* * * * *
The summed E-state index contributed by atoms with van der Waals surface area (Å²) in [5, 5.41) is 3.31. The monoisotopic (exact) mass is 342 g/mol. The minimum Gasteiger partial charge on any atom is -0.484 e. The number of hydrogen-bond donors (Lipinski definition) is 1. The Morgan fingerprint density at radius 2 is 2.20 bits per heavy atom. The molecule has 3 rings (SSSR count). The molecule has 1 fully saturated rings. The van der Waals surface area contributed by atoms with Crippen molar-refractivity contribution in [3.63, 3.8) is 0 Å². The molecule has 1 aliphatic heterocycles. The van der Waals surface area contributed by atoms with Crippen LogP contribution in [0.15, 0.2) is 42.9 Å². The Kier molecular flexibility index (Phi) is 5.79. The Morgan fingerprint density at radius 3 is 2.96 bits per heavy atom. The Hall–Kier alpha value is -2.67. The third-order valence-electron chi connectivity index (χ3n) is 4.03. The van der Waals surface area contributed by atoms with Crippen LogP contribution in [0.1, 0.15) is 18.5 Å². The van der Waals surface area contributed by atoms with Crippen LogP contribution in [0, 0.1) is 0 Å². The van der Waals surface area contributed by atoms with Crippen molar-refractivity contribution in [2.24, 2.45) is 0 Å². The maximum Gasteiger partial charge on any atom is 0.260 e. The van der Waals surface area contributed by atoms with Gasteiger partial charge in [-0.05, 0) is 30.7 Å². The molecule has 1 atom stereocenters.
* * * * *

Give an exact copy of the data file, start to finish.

The summed E-state index contributed by atoms with van der Waals surface area (Å²) in [5, 5.41) is 3.31. The monoisotopic (exact) mass is 342 g/mol. The minimum Gasteiger partial charge on any atom is -0.484 e. The number of hydrogen-bond donors (Lipinski definition) is 1. The Morgan fingerprint density at radius 2 is 2.20 bits per heavy atom. The molecule has 3 rings (SSSR count). The molecule has 1 fully saturated rings. The van der Waals surface area contributed by atoms with Crippen molar-refractivity contribution in [3.63, 3.8) is 0 Å². The molecule has 1 aliphatic heterocycles. The van der Waals surface area contributed by atoms with Crippen LogP contribution in [0.15, 0.2) is 42.9 Å². The Kier molecular flexibility index (Phi) is 5.79. The Morgan fingerprint density at radius 3 is 2.96 bits per heavy atom. The Hall–Kier alpha value is -2.67. The third-order valence-electron chi connectivity index (χ3n) is 4.03. The van der Waals surface area contributed by atoms with Crippen LogP contribution in [0.1, 0.15) is 18.5 Å². The van der Waals surface area contributed by atoms with Crippen LogP contribution in [0, 0.1) is 0 Å². The van der Waals surface area contributed by atoms with Crippen molar-refractivity contribution in [2.24, 2.45) is 0 Å². The maximum Gasteiger partial charge on any atom is 0.260 e. The van der Waals surface area contributed by atoms with Gasteiger partial charge in [-0.05, 0) is 30.7 Å². The molecule has 1 atom stereocenters.